My education background is relatively limited, however my experiences are not. This includes a 2 year stint in London, playing hockey in hail and visiting the infamous Brands Hatch to see testosterone pumping on two wheels. My resume reads like the summarised version of a short film, jumping scenes in quick fashion due to the audience’s short attention span. Most notable is the common thread in my history of the lifelong colleagues I made.
In the Caribbean, it’s even more important to build a strong network as many decision makers are under the impression that you’re not a good hire unless they personally know one of your references. It may not be fair, but the reality of our culture is one of familiarity. You know the conversation, “…oh so you live in St Augustine? I have a friend who resides on that street opposite UWI….you know her?” At this part of the interview, you’re unsure of the relevance and how to steer the conversation back to your visible strengths to the job position.
One of the best ways to add value to your professional (and personal) life is to be social. This is a matter-of-fact way of life in Trinidad, however we tend to socialise with no direction in mind. Building a strong network takes a specific level of focus, that may be a bit difficult after your fifth Stag. Knowing what your goal is means shifting a dead end conversation to one of imminent value. Something as simple as “Where do you work?”, can spiral into career changing paths.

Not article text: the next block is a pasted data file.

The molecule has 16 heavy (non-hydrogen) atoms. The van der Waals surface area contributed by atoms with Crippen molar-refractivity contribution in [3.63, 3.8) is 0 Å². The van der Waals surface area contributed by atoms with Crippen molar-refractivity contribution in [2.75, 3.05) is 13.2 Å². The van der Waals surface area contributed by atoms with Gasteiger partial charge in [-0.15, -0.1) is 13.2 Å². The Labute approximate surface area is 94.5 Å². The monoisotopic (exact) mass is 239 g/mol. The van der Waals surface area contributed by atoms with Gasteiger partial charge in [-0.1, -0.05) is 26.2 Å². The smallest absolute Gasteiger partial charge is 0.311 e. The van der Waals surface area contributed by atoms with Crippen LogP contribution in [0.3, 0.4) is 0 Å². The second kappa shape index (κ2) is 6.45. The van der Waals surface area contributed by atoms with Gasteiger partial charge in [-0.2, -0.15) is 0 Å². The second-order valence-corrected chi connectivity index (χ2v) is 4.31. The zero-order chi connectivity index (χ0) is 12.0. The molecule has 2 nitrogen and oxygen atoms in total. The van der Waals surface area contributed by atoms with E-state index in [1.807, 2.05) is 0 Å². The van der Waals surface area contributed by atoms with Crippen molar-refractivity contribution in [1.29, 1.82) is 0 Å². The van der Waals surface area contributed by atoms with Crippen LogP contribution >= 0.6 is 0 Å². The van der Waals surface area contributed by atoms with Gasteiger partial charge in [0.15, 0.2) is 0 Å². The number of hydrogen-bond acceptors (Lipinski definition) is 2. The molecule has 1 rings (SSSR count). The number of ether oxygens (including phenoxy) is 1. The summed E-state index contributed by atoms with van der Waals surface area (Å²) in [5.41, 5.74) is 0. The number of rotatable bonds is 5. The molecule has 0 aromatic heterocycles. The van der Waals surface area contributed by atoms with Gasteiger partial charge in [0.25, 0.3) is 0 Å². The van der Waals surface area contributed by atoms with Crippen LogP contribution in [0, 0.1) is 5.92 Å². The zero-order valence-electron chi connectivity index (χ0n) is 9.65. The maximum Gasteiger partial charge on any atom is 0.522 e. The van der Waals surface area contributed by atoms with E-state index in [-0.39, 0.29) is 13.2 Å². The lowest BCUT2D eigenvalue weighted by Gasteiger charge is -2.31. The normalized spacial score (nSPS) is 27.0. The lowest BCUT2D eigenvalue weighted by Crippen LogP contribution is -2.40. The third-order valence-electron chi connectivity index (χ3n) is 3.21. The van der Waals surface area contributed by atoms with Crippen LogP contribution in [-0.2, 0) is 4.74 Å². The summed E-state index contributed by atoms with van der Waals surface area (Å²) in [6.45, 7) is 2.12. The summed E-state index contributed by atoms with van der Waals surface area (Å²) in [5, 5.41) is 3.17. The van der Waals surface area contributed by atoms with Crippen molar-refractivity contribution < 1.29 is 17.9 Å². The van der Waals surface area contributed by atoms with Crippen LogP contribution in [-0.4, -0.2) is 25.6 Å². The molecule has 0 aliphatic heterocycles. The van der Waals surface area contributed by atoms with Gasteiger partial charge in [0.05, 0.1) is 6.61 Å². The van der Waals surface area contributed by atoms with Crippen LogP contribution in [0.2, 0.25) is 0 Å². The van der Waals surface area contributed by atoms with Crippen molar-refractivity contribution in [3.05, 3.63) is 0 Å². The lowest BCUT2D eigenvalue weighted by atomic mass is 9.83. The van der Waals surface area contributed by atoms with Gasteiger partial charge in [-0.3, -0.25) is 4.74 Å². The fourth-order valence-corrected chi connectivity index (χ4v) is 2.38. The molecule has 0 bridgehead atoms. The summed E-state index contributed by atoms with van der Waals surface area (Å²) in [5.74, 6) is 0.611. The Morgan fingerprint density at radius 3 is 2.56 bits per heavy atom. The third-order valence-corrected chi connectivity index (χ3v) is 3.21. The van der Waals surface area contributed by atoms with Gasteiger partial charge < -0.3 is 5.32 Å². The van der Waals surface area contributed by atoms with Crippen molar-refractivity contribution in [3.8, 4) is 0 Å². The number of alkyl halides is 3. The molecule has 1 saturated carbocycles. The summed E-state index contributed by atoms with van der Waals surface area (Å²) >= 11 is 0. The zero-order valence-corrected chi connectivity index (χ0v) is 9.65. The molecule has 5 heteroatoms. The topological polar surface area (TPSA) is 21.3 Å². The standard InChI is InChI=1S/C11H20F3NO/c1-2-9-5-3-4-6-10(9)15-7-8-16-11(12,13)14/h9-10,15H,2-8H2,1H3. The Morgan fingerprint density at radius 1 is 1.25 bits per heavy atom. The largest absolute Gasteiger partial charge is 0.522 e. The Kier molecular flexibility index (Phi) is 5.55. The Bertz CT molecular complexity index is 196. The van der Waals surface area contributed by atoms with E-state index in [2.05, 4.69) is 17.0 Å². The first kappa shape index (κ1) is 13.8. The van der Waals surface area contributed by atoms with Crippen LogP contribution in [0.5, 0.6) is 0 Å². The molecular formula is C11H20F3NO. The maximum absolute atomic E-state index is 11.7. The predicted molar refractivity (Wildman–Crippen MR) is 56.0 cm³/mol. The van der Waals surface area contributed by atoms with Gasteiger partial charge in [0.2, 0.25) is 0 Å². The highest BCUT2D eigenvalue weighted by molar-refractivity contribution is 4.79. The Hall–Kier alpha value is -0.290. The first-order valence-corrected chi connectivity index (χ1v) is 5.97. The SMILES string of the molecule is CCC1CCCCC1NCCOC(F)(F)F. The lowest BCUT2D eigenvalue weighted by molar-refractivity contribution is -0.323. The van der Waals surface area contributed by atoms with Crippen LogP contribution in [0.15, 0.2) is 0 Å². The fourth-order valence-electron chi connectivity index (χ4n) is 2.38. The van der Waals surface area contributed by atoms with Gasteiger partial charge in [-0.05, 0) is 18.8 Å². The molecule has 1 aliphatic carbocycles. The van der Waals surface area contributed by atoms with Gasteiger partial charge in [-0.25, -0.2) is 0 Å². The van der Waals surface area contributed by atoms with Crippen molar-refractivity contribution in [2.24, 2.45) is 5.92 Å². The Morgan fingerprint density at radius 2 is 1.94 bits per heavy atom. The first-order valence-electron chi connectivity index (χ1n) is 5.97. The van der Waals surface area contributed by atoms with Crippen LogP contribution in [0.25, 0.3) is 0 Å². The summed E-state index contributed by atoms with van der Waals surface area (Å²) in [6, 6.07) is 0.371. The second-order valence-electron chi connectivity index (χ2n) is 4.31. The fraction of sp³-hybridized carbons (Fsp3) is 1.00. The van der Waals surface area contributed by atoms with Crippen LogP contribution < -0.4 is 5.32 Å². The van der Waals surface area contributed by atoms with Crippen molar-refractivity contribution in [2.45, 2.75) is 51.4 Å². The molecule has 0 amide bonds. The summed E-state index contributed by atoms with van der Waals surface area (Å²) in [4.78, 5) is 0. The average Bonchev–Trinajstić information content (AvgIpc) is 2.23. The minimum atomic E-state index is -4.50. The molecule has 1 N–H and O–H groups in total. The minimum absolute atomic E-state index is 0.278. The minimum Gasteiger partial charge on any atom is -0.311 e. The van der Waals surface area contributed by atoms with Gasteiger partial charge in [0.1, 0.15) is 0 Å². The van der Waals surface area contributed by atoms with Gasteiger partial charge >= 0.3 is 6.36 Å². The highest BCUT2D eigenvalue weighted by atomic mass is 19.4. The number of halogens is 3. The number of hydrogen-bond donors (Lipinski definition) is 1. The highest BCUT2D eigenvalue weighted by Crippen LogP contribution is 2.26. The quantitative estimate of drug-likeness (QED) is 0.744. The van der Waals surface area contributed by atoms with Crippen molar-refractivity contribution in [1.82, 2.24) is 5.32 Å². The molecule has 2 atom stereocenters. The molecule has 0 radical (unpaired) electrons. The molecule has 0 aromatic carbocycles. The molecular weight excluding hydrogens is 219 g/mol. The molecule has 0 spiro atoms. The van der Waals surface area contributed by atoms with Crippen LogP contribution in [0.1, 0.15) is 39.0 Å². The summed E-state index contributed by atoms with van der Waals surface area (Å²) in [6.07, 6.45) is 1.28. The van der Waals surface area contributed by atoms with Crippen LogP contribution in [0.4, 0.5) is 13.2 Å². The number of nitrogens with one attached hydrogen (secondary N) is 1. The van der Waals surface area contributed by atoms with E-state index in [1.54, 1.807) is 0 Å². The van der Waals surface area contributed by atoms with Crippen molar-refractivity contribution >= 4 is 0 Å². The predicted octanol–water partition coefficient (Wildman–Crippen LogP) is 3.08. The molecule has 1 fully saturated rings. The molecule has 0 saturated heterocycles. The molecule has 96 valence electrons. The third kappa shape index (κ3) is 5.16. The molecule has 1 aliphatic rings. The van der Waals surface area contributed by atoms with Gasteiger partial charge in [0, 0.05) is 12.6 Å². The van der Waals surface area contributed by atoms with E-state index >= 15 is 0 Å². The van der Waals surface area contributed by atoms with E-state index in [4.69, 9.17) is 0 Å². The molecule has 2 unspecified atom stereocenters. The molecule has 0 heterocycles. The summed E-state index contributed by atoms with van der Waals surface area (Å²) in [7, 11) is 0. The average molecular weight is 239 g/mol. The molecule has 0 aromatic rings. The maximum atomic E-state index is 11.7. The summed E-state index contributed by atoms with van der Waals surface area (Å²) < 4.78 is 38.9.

A strong Network means when you need financial advice on your next job offer, not only will you have multiple references to gauge the market value of that position but your advisors may know you future boss and mention your value at their next game of golf. Wherever you maybe in your profession or academic career, ensure that you’re not too busy to befriend the next Machel Montano.